Tr 3 (The Kinecroft) Diary Entries
Friday 8th August, 2008
That's it, the excavation is over! Many thanks to all the students and volunteers who worked hard to get everything excavated and recorded in such a short time!
A sad moment as the site is backfilled and the tools collected.
Jim Baxter, local 'digologist' back at work, this time infilling the trenches and compacting the soil for us with his machine.
The excavation of the Kinecroft trench has certainly been very successful, with much exciting archaeological evidence revealed throughout the three weeks. This final photograph of the trench prior to it being backfilled shows the outline of the building clearly shown in the centre of the trench. It would have been of timber construction with sill-beam foundations, over 6m in length and width (the full size is unknown as it continues into the edge of the trench to the east and west).
Whilst the trench revealed no evidence for the geophysical anomlies showing two concentric circles, the trench has revealed fresh new evidence showing that the now open intra-mural space of the Kinecroft once had buildings on it at some point between the 12th to 13th centuries.
Further post-excavation analysis of the archaeological data recovered will now take place, and the results will be published soon.
Thursday 7th August, 2008
Lots of recording was needed for the final full day of excavation at the Kinecroft.
The east-west beam-slot fully excavated.
Wednesday 6th August, 2008
Diggers interviewed on live the 'Danny and Lou' show
Suddenly the Kinecroft is the centre of attention for the whole of the region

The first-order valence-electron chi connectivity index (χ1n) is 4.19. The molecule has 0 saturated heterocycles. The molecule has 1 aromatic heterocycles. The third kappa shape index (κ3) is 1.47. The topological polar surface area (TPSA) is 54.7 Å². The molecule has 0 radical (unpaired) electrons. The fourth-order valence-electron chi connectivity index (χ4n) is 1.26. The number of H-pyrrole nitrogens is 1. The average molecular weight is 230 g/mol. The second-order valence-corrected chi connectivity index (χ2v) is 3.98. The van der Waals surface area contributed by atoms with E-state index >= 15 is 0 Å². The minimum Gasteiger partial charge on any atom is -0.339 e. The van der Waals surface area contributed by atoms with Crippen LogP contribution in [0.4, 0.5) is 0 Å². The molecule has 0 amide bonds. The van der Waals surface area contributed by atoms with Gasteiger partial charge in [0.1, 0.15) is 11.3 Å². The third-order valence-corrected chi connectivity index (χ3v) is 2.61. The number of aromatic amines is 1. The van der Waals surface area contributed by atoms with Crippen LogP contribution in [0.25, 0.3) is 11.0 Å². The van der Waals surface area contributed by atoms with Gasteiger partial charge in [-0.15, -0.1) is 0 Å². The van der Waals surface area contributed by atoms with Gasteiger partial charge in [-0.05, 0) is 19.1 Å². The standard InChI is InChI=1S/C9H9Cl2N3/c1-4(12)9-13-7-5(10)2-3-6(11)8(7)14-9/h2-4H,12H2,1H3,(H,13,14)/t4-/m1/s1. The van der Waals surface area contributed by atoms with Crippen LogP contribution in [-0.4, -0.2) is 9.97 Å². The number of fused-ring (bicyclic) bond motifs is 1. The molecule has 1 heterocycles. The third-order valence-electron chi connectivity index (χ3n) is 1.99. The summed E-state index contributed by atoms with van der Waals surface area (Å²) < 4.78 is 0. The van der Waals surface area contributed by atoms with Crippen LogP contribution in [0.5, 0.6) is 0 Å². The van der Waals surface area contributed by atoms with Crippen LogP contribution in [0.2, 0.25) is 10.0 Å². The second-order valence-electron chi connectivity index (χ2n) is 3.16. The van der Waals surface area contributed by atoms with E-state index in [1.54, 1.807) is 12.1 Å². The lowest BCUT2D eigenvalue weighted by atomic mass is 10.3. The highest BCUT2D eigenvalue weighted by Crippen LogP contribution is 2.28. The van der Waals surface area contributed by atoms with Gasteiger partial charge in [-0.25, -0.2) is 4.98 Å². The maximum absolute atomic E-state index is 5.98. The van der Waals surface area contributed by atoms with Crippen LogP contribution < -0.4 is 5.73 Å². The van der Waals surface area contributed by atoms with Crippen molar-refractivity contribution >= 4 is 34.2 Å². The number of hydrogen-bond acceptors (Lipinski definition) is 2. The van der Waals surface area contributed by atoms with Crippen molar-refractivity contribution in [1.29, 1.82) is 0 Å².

Today was our five minutes of fame as BBC Radio Oxford and BBC South visited the Kinecroft and the other trenches.
Despite the interruptions, worked continued with the excavation of the the new beam-slot seen heading into the edge of the trench.
At the north-end of the trench any evidence for a track-way unfortunately seems to have been lost or truncated away by later pitting and gravel quarrying. Although more evidence for a further building heading west has been revealed in the other extension to the trench (more on this tomorrow!!)
Tuesday 5th August, 2008
Despite the (very) wet weather we've begun to make a bit more sense of the north-end of the trench. We're trying to establish if this area represents a 'hollow way' (a worn track-way or street), or an area of quarrying - perhaps a combination of the two? We have three days remaining to help clarify this!
Work continues at the intersection between the two beam-slots. Another beam-slot can be seen heading towards the bottom of the photo into the extended part of the trench. Tomorrow we'll excavate this!
Monday 4th August, 2008
We're now extending the trench along the west edge to fully characterise a layer running adjacent to the north-south beam-slot. What could be?? another building perhaps...?!? Keep watching this space...
Sunday 3rd August, 2008
Our second open day was very successful with plenty of interested visitors.
measuring along the length of a beamslot
planning the features
an archaeological plan
Saturday 2nd August, 2008
After a relaxing day off on friday, we awoke to a rainy morning. Unperturbed we attack our features with gusto. Many thanks to the four students who have departed from the project, a slightly new-look team takes over for the final week...
Friday 1st August, 2008
Our day off! Come back for updates at the weekend.
Thursday 31st July, 2008
We've now excavated most of the building. This picture shows the south-end of the building from above. Rosa & Sian are excavating the two main beam-slots. Towards the top-centre of the picture can be seen a smaller beam-slot (a room division?), beyond is a shallow pit (a partly cellared room?).
Work is now focusing at the north-end of the trench. Is there a street / trackway (or quarry?) lying below the soil layers? or more evidence for the building? Watch this space as we go into the final week of excavation...
Wednesday 30th July, 2008
The Kinecroft crew admire their large spoil heap (and their little castles!)
The building is beginning to show up well. The excavated sections show the line of the beam-slots running east-west and north-south in the central area of the trench (along the lines of ranging rods).